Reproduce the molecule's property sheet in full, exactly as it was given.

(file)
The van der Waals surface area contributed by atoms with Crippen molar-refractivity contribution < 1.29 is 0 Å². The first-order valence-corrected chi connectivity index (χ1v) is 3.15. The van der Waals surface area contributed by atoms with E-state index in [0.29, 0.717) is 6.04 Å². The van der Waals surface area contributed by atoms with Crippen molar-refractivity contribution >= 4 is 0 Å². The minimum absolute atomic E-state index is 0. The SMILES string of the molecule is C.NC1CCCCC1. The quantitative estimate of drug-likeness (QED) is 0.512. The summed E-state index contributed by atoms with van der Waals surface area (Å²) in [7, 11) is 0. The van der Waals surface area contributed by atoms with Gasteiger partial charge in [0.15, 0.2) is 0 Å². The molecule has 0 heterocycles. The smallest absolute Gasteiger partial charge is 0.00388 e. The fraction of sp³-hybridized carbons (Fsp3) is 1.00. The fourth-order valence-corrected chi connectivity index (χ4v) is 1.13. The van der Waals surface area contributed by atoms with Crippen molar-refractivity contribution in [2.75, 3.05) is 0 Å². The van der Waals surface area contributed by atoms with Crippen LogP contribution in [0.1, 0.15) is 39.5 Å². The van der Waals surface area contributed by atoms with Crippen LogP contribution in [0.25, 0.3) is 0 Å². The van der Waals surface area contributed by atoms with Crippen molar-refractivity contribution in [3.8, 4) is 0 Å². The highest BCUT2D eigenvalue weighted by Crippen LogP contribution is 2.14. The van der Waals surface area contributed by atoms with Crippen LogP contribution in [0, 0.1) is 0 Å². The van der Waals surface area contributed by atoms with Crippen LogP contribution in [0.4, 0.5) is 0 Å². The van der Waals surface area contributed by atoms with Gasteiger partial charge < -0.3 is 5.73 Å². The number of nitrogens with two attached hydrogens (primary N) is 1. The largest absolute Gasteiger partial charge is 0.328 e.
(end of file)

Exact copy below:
The van der Waals surface area contributed by atoms with Crippen molar-refractivity contribution < 1.29 is 0 Å². The first-order valence-corrected chi connectivity index (χ1v) is 3.15. The van der Waals surface area contributed by atoms with E-state index in [0.29, 0.717) is 6.04 Å². The van der Waals surface area contributed by atoms with Crippen molar-refractivity contribution >= 4 is 0 Å². The minimum absolute atomic E-state index is 0. The SMILES string of the molecule is C.NC1CCCCC1. The quantitative estimate of drug-likeness (QED) is 0.512. The summed E-state index contributed by atoms with van der Waals surface area (Å²) in [7, 11) is 0. The van der Waals surface area contributed by atoms with Gasteiger partial charge in [0.15, 0.2) is 0 Å². The molecule has 0 heterocycles. The smallest absolute Gasteiger partial charge is 0.00388 e. The fraction of sp³-hybridized carbons (Fsp3) is 1.00. The fourth-order valence-corrected chi connectivity index (χ4v) is 1.13. The van der Waals surface area contributed by atoms with Crippen molar-refractivity contribution in [2.75, 3.05) is 0 Å². The van der Waals surface area contributed by atoms with Crippen LogP contribution in [0.1, 0.15) is 39.5 Å². The van der Waals surface area contributed by atoms with Crippen LogP contribution in [0.25, 0.3) is 0 Å². The van der Waals surface area contributed by atoms with Crippen molar-refractivity contribution in [3.8, 4) is 0 Å². The highest BCUT2D eigenvalue weighted by Crippen LogP contribution is 2.14. The van der Waals surface area contributed by atoms with Crippen LogP contribution in [0, 0.1) is 0 Å². The van der Waals surface area contributed by atoms with Crippen LogP contribution in [0.4, 0.5) is 0 Å². The van der Waals surface area contributed by atoms with Gasteiger partial charge < -0.3 is 5.73 Å². The number of nitrogens with two attached hydrogens (primary N) is 1. The largest absolute Gasteiger partial charge is 0.328 e.